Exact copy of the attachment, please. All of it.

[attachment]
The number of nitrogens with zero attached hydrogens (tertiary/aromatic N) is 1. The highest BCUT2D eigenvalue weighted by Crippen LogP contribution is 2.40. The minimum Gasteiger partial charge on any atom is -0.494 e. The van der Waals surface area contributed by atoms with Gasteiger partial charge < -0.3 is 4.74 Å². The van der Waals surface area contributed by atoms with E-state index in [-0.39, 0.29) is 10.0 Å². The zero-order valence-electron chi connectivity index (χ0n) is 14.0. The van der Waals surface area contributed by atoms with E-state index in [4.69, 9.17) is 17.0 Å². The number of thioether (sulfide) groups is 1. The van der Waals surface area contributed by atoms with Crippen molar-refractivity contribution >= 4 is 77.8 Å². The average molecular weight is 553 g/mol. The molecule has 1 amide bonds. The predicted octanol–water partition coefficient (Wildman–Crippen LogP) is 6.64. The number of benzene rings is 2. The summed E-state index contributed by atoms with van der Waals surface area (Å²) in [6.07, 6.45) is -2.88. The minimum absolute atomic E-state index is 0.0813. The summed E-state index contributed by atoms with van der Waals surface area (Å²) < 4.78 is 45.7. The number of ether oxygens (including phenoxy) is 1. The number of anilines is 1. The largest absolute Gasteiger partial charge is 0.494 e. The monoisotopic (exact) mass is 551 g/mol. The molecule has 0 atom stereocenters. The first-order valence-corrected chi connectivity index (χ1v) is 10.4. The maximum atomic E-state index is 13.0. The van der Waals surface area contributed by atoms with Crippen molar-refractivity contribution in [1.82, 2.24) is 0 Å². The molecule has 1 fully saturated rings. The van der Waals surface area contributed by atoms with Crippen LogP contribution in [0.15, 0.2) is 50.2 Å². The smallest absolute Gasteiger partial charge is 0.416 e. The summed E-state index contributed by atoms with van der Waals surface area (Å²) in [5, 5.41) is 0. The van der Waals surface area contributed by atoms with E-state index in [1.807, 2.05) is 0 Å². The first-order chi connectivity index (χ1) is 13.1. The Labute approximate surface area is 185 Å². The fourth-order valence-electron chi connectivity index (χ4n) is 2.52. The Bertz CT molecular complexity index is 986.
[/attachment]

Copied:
The number of nitrogens with zero attached hydrogens (tertiary/aromatic N) is 1. The highest BCUT2D eigenvalue weighted by Crippen LogP contribution is 2.40. The minimum Gasteiger partial charge on any atom is -0.494 e. The van der Waals surface area contributed by atoms with Gasteiger partial charge < -0.3 is 4.74 Å². The van der Waals surface area contributed by atoms with E-state index in [-0.39, 0.29) is 10.0 Å². The zero-order valence-electron chi connectivity index (χ0n) is 14.0. The van der Waals surface area contributed by atoms with E-state index in [4.69, 9.17) is 17.0 Å². The number of thioether (sulfide) groups is 1. The van der Waals surface area contributed by atoms with Crippen molar-refractivity contribution >= 4 is 77.8 Å². The average molecular weight is 553 g/mol. The molecule has 1 amide bonds. The predicted octanol–water partition coefficient (Wildman–Crippen LogP) is 6.64. The number of benzene rings is 2. The summed E-state index contributed by atoms with van der Waals surface area (Å²) in [6.07, 6.45) is -2.88. The minimum absolute atomic E-state index is 0.0813. The summed E-state index contributed by atoms with van der Waals surface area (Å²) < 4.78 is 45.7. The number of ether oxygens (including phenoxy) is 1. The number of anilines is 1. The largest absolute Gasteiger partial charge is 0.494 e. The monoisotopic (exact) mass is 551 g/mol. The molecule has 0 atom stereocenters. The first-order valence-corrected chi connectivity index (χ1v) is 10.4. The maximum atomic E-state index is 13.0. The van der Waals surface area contributed by atoms with Crippen molar-refractivity contribution in [1.82, 2.24) is 0 Å². The molecule has 1 fully saturated rings. The van der Waals surface area contributed by atoms with Crippen LogP contribution in [0.15, 0.2) is 50.2 Å². The smallest absolute Gasteiger partial charge is 0.416 e. The summed E-state index contributed by atoms with van der Waals surface area (Å²) in [5, 5.41) is 0. The van der Waals surface area contributed by atoms with E-state index in [1.807, 2.05) is 0 Å². The first-order chi connectivity index (χ1) is 13.1. The Labute approximate surface area is 185 Å². The fourth-order valence-electron chi connectivity index (χ4n) is 2.52. The Bertz CT molecular complexity index is 986.